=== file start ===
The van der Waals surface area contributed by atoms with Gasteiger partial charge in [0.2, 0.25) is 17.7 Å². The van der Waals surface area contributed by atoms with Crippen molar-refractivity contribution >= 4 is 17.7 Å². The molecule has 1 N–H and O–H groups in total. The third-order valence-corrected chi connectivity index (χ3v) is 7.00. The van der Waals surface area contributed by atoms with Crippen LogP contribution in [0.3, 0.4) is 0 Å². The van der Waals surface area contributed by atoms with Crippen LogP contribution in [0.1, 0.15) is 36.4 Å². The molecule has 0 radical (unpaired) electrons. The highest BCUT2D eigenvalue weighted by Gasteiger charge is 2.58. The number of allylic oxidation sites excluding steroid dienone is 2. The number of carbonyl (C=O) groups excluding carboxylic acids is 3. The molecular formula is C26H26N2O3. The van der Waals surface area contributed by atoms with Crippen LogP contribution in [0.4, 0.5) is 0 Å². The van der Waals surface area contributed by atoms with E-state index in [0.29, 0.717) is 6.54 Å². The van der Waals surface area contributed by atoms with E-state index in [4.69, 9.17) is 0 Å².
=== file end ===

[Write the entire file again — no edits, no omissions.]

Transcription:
The van der Waals surface area contributed by atoms with Gasteiger partial charge in [0.2, 0.25) is 17.7 Å². The van der Waals surface area contributed by atoms with Crippen molar-refractivity contribution >= 4 is 17.7 Å². The molecule has 1 N–H and O–H groups in total. The third-order valence-corrected chi connectivity index (χ3v) is 7.00. The van der Waals surface area contributed by atoms with Crippen LogP contribution in [0.3, 0.4) is 0 Å². The van der Waals surface area contributed by atoms with Crippen LogP contribution in [0.1, 0.15) is 36.4 Å². The molecule has 0 radical (unpaired) electrons. The highest BCUT2D eigenvalue weighted by Gasteiger charge is 2.58. The number of allylic oxidation sites excluding steroid dienone is 2. The number of carbonyl (C=O) groups excluding carboxylic acids is 3. The molecular formula is C26H26N2O3. The van der Waals surface area contributed by atoms with Crippen LogP contribution in [0.4, 0.5) is 0 Å². The van der Waals surface area contributed by atoms with E-state index in [0.29, 0.717) is 6.54 Å². The van der Waals surface area contributed by atoms with E-state index in [4.69, 9.17) is 0 Å².